CARE Rapid Gender Analysis North West Syria-Idleb
Publication Date: 01/04/2020
This Rapid Gender Analysis (RGA) provides information about the different needs, capacities and coping mechanisms of women, men, boys and girls living in Idleb Governorate. Idleb has long been a safe haven for hundreds of thousands of internally displaced people (IDP) since the early years of the Syrian conflict. The growing population of IDPs overstretched the already limited capacity of the governorate. Since 1 December 2019, almost one million people were forced to flee from their homes to escape from the violence and four out of five people who have been displaced are women, girls or boys.
1 Humanitarian workers in the field raised concerns over the effects of the current situation on women and children, due to displacement, crowded living conditions, the lack of privacy, exploitation, and other factors.
2 Women and girls are disproportionately affected by humanitarian crises due to the exacerbation of already existing gender inequalities and vulnerabilities. An inclusive, effective and successful humanitarian response should understand and address different needs, vulnerabilities, capacities and coping mechanisms of women, men, girls and boys.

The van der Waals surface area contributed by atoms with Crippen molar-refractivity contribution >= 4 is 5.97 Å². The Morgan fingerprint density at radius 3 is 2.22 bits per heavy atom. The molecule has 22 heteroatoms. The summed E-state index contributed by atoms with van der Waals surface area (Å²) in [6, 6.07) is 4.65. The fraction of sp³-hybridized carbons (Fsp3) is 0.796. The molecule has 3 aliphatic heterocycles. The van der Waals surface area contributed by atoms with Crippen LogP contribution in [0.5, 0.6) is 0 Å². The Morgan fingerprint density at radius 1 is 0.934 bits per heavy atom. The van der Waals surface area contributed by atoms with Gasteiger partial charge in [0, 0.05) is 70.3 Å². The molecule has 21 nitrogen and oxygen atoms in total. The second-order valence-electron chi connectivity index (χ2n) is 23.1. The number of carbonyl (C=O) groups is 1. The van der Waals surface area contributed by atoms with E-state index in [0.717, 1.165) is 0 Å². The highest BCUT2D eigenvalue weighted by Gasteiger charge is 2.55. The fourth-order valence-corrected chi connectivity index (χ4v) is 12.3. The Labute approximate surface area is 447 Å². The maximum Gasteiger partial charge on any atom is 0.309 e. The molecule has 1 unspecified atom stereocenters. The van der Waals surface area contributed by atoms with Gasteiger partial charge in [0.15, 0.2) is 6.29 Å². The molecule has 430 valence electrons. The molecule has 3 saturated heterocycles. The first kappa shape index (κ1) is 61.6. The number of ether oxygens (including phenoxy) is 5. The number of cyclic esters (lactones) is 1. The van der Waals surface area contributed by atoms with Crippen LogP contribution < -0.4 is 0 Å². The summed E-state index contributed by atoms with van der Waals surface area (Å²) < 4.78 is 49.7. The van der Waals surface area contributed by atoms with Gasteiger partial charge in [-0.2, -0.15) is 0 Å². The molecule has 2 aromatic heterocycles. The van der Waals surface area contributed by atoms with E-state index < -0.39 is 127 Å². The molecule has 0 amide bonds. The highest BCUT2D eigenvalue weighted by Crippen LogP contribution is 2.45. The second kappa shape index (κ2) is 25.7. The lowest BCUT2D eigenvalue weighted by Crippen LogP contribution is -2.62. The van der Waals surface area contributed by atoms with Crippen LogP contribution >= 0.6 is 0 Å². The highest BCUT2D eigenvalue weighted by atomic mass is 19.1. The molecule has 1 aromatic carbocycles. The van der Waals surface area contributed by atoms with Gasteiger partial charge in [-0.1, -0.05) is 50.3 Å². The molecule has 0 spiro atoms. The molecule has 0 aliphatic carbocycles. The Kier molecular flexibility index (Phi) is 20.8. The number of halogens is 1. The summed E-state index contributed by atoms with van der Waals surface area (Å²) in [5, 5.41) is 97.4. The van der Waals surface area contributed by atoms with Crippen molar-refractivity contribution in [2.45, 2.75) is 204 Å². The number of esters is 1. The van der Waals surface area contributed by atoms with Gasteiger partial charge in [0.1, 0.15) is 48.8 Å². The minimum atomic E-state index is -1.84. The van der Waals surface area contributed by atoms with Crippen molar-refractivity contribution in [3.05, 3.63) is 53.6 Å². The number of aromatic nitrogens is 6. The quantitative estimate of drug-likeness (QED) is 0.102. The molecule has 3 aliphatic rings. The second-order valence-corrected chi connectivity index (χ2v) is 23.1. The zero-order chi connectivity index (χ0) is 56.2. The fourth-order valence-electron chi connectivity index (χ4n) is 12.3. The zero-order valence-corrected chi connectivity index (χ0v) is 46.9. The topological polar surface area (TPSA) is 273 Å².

For this purpose CARE conducted three Rapid Gender Analysis (RGA) in 2014, 2018 and 2019 in North West Syria. The fieldwork of the last RGA was completed in August 2019 and the report was finalized in December 2019. However, as the situation deteriorated after heavy airstrikes and shelling targeted Idleb in mid-December, CARE decided to conduct a new RGA to better understand and respond to the evolving crisis. The objectives of this RGA are to inform program activities and procedures, including how to better target women and girls in ways that are safe, equitable, and empowering within the local context and develop a set of actionable recommendations for the different sectors based on key findings. The RGA used a CARE RGA3 methodology. It included a household survey of 396 participants: 186 women and 210 men.